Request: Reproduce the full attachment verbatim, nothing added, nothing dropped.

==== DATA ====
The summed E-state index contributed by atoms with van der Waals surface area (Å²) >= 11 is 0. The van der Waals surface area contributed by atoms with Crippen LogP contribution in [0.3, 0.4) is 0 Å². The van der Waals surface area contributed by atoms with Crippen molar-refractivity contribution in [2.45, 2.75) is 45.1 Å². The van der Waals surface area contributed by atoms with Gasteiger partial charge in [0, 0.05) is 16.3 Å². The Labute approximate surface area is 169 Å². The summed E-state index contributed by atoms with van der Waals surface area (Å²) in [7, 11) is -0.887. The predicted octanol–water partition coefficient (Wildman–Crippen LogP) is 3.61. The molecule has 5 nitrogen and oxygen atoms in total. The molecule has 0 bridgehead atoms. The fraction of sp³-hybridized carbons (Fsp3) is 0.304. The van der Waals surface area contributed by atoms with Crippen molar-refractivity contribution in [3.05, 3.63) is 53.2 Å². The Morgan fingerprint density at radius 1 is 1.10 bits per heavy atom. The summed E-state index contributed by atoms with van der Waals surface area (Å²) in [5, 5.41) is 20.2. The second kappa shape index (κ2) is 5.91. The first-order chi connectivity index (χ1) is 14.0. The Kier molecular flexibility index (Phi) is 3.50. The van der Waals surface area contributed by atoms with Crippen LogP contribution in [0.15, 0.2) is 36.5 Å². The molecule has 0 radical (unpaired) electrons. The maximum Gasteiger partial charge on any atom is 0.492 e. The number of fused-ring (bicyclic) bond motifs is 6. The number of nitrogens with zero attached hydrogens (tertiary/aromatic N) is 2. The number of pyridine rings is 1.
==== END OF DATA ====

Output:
The summed E-state index contributed by atoms with van der Waals surface area (Å²) >= 11 is 0. The van der Waals surface area contributed by atoms with Crippen LogP contribution in [0.3, 0.4) is 0 Å². The van der Waals surface area contributed by atoms with Crippen molar-refractivity contribution in [2.45, 2.75) is 45.1 Å². The van der Waals surface area contributed by atoms with Gasteiger partial charge in [0, 0.05) is 16.3 Å². The Labute approximate surface area is 169 Å². The summed E-state index contributed by atoms with van der Waals surface area (Å²) in [7, 11) is -0.887. The predicted octanol–water partition coefficient (Wildman–Crippen LogP) is 3.61. The molecule has 5 nitrogen and oxygen atoms in total. The molecule has 0 bridgehead atoms. The fraction of sp³-hybridized carbons (Fsp3) is 0.304. The van der Waals surface area contributed by atoms with Crippen molar-refractivity contribution in [3.05, 3.63) is 53.2 Å². The Morgan fingerprint density at radius 1 is 1.10 bits per heavy atom. The summed E-state index contributed by atoms with van der Waals surface area (Å²) in [5, 5.41) is 20.2. The second kappa shape index (κ2) is 5.91. The first-order chi connectivity index (χ1) is 14.0. The Kier molecular flexibility index (Phi) is 3.50. The van der Waals surface area contributed by atoms with Crippen LogP contribution in [0.15, 0.2) is 36.5 Å². The molecule has 0 radical (unpaired) electrons. The maximum Gasteiger partial charge on any atom is 0.492 e. The number of fused-ring (bicyclic) bond motifs is 6. The number of nitrogens with zero attached hydrogens (tertiary/aromatic N) is 2. The number of pyridine rings is 1.